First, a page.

Suzuka Circuit is celebrating its 60th anniversary this year and still going strong as one of Japan’s premier tracks. Later this month, Round 3 of the 2022 SuperGT Championships will be held at there. To celebrate its birthday, Suzuka is bringing back three legendary racers from the JGTC heyday to run its 3.6 miles of twists and turns.
Representing Honda will be the No.16 Castrol-Mugen NSX, which took the JGTC championship in 2000. Developed by Honda, Dome, and Mugen, the NSX was the sole rear-mid-engined competitor in the series. Its swoopy bodywork, matched with underbody tunnels and diffusers, gave it tremendous downforce and a leg up against its front-midship rivals. For 2000, it ran a new, more compact gearbox to further center the car’s weight.
However, it was the team’s strategy that nabbed it the 2000 championship. Rather than trying to be the fastest car on the track, they focused on points accumulation. And since JGTC added weight handicaps depending on performance, the strategy paid off. Driver Ryo Michigami (first partnered with Osamu Nakako, then Hidetoshi Mitsusada) didn’t win a single race that year but accumulated enough points (with four second place finishes) to claim the overall championship, giving Honda its first championship since the NSX began competing in 1997.
Toyota began campaigning the Supra right at the start of JGTC in 1994. Initially it was a modified Group A car, but TRD quickly brought a GT500-class race car to fruition in time for the last two rounds of the season. Unlike the 2JZ-GTE straight-six engined road car, the racer ran a four-cylinder 3S-GTE. The compact size allowed the engine to sit behind the front axle for a true front-midship layout. The suspension, meanwhile, was borrowed from Toyota’s Group C TS010.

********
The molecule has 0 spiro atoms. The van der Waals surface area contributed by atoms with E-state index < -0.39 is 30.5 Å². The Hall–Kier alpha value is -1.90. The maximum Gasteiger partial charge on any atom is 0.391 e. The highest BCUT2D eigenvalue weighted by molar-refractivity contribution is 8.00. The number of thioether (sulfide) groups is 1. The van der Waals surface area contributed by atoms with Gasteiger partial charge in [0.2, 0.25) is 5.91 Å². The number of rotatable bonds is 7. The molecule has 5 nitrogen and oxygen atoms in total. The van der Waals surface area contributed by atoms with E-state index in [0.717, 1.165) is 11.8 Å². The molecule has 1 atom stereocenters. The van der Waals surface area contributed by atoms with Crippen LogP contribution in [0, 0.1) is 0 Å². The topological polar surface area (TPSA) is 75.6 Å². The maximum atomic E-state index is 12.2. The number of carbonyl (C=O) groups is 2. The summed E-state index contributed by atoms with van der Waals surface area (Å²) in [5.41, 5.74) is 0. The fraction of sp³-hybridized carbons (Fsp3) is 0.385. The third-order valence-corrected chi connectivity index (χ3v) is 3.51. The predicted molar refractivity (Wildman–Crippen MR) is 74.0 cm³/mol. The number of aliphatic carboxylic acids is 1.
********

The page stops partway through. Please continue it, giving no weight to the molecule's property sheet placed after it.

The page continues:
The Supra won both the Drivers’ and Teams’ championship in the first season of true GT500 competition between Japan’s major carmakers, 1997 (previously, Honda had not yet joined). In 2001 Hironori Takeuchi and Yuji Tachikawa took Drivers’ Championship for Toyota, and in 2002 Juichi Wakisaka and Akira Iida repeated the feat in the No.6 Esso Ultraflo Supra. Wakisaka went on to capture two more championships for Toyota in a Lexus SC430, but when he was looking for a collector car to restore and preserve, he went with an A80 Supra.
Nissan will be bringing out its 2004 champion, the No.1 Xanavi-NISMO Fairlady Z. While the Skyline GT-R claimed the championship many times and is probably the more famous of Nissan’s JGTC cars, the presence of the Z is likely to help promote the new Z that’s coming out soon. Since the R34 was discontinued in 2002, Nissan replaced its GT-R-based GT500 cars with the Z in 2004, a scene repeated this year in Super GT.
The Z had already competed in GT300 alongside the GT-R, but moving up to the GT500 class meant the body had to be redesigned for more downforce. It inherited the VQ30DETT and rear transaxle layout from the previous year’s GT-R (no, the GT-R didn’t run a straight-six either), which had won both the Drivers’ and Teams’ Championships at the hands of Satoshi Motoyama and Michael Krumm. The Z clinched the trophy again in 2004 with Motoyama and Richard Lyons.
As a result, Motoyama won two Drivers’ Championships back-to-back and Xanavi-NISMO won two Teams’ Championships back-to-back, both in different cars.
Along with the three cars from JGTC’s major players, the Suzuka event will bring back the drivers that got them to the finish line. Ryo Michigami, Juichi Wakisaka, and Satoshi Motoyama will be reunited with the NSX, Supra, and Z, respectively, to take the cars back out on the track and host a panel about their experiences from the golden age of JGTC. [UPDATE: The Supra will be display-only, as it was found to need servicing during prep.] Round 3 of the SuperGT Championships takes place May 28-29 at Suzuka Circuit.